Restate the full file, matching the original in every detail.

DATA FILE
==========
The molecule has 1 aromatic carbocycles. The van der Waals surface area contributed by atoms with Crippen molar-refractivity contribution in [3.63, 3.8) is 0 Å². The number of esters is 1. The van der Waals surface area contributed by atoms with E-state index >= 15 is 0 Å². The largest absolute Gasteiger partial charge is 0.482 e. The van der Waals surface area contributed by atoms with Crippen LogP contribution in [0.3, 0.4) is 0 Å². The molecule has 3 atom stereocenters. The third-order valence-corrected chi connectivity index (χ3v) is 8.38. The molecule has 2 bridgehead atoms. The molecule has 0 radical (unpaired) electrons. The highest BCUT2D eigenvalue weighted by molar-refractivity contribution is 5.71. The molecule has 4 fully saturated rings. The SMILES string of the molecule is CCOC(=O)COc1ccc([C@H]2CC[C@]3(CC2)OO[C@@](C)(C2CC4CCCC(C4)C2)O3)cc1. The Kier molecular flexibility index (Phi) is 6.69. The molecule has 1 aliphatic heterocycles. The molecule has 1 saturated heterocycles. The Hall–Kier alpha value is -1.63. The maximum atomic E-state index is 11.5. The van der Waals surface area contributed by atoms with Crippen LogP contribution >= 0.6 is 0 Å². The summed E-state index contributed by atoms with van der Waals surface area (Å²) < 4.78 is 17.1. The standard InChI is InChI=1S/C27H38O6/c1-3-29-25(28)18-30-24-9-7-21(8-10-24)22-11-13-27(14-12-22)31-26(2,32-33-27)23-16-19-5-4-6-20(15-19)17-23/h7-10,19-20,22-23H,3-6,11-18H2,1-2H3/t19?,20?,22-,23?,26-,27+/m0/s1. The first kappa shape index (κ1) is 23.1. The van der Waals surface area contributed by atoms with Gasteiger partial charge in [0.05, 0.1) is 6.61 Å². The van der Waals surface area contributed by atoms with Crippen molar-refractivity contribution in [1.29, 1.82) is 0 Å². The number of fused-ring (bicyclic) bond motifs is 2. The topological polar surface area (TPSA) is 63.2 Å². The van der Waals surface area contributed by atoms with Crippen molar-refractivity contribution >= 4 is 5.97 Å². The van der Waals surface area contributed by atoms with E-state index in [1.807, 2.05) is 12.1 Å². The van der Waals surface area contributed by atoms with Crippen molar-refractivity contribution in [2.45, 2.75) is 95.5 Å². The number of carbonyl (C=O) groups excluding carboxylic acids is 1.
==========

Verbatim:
The molecule has 1 aromatic carbocycles. The van der Waals surface area contributed by atoms with Crippen molar-refractivity contribution in [3.63, 3.8) is 0 Å². The number of esters is 1. The van der Waals surface area contributed by atoms with E-state index >= 15 is 0 Å². The largest absolute Gasteiger partial charge is 0.482 e. The van der Waals surface area contributed by atoms with Crippen LogP contribution in [0.3, 0.4) is 0 Å². The molecule has 3 atom stereocenters. The third-order valence-corrected chi connectivity index (χ3v) is 8.38. The molecule has 2 bridgehead atoms. The molecule has 0 radical (unpaired) electrons. The highest BCUT2D eigenvalue weighted by molar-refractivity contribution is 5.71. The molecule has 4 fully saturated rings. The SMILES string of the molecule is CCOC(=O)COc1ccc([C@H]2CC[C@]3(CC2)OO[C@@](C)(C2CC4CCCC(C4)C2)O3)cc1. The Kier molecular flexibility index (Phi) is 6.69. The molecule has 1 aliphatic heterocycles. The molecule has 1 saturated heterocycles. The Hall–Kier alpha value is -1.63. The maximum atomic E-state index is 11.5. The van der Waals surface area contributed by atoms with Crippen LogP contribution >= 0.6 is 0 Å². The summed E-state index contributed by atoms with van der Waals surface area (Å²) < 4.78 is 17.1. The standard InChI is InChI=1S/C27H38O6/c1-3-29-25(28)18-30-24-9-7-21(8-10-24)22-11-13-27(14-12-22)31-26(2,32-33-27)23-16-19-5-4-6-20(15-19)17-23/h7-10,19-20,22-23H,3-6,11-18H2,1-2H3/t19?,20?,22-,23?,26-,27+/m0/s1. The first kappa shape index (κ1) is 23.1. The van der Waals surface area contributed by atoms with Gasteiger partial charge in [0.05, 0.1) is 6.61 Å². The van der Waals surface area contributed by atoms with Crippen molar-refractivity contribution in [1.29, 1.82) is 0 Å². The number of fused-ring (bicyclic) bond motifs is 2. The topological polar surface area (TPSA) is 63.2 Å². The van der Waals surface area contributed by atoms with Crippen molar-refractivity contribution >= 4 is 5.97 Å². The van der Waals surface area contributed by atoms with E-state index in [1.807, 2.05) is 12.1 Å². The van der Waals surface area contributed by atoms with Crippen molar-refractivity contribution in [2.45, 2.75) is 95.5 Å². The number of carbonyl (C=O) groups excluding carboxylic acids is 1.